We spend our lives fighting to get people very slightly more stupid than ourselves to accept truths that the great men have always known. They have known for thousands of years that to lock a sick person into solitary confinement makes him worse. They have known for thousands of years that a poor man who is frightened of his landlord and of the police is a slave. They have known it. We know it. But do the great enlightened mass of the British people know it? No. It is our task, Ella, yours and mine, to tell them. Because the great men are too great to be bothered. They are already discovering how to colonise Venus and to irrigate the moon. That is what is important for our time. You and I are the boulder-pushers. All our lives, you and I, we’ll put all our energies, all our talents into pushing a great boulder up a mountain. The boulder is the truth that the great men know by instinct, and the mountain is the stupidity of mankind. — Doris Lessing, in The Golden Notebook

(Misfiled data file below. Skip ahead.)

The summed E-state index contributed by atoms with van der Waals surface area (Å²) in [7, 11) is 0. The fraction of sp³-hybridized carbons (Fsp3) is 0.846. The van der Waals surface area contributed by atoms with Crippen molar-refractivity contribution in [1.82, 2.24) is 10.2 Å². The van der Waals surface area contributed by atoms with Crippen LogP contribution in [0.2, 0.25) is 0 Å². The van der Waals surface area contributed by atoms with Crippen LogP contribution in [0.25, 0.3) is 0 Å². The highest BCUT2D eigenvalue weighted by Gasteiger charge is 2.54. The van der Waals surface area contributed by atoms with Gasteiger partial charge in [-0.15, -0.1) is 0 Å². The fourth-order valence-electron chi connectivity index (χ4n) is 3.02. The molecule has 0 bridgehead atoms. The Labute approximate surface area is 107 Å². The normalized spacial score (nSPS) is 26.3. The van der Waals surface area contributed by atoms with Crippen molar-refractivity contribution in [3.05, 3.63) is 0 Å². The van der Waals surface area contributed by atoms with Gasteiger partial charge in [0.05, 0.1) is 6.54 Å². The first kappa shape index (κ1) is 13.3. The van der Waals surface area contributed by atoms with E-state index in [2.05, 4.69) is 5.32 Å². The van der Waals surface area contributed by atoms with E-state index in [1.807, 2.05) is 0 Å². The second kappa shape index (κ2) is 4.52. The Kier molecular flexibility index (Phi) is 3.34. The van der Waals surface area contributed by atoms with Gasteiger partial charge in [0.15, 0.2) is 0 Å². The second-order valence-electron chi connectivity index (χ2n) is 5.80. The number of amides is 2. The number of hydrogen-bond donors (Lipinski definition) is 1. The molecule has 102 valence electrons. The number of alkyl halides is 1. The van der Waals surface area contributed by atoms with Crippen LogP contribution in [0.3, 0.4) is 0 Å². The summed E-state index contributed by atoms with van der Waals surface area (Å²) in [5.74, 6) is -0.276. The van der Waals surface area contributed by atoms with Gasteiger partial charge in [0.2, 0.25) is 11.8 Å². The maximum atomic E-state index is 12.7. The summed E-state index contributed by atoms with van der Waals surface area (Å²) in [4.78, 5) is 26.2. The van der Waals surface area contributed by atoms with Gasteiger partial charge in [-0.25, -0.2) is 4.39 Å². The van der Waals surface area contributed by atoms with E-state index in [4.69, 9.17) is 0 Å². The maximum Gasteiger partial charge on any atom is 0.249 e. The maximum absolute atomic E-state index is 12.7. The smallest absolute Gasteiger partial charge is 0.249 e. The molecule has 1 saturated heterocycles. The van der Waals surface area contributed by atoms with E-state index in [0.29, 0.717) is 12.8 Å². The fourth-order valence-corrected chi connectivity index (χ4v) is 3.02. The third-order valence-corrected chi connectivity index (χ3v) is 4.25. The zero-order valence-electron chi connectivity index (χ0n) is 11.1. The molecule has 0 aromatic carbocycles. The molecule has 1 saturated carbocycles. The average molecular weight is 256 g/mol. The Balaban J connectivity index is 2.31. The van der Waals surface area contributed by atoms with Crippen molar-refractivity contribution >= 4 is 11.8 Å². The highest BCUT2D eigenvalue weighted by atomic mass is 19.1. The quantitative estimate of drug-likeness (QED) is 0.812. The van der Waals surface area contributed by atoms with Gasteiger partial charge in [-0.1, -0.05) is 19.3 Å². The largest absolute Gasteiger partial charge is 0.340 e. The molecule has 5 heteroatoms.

Author of more than 50 novels, feminist inspiration and 2007 Nobel Prize Laureate for Literature, writer Doris Lessing has died at age 94. Born in Iran and raised in Zimbabwe, she had lived for the past half-century in Britain.
Catch up on her wide body of work here. And remember …
Whatever you’re meant to do, do it now. The conditions are always impossible. — Doris Lessing
Photo of Doris Lessing in 2006 by Elke Wetzig, from Wikimedia Commons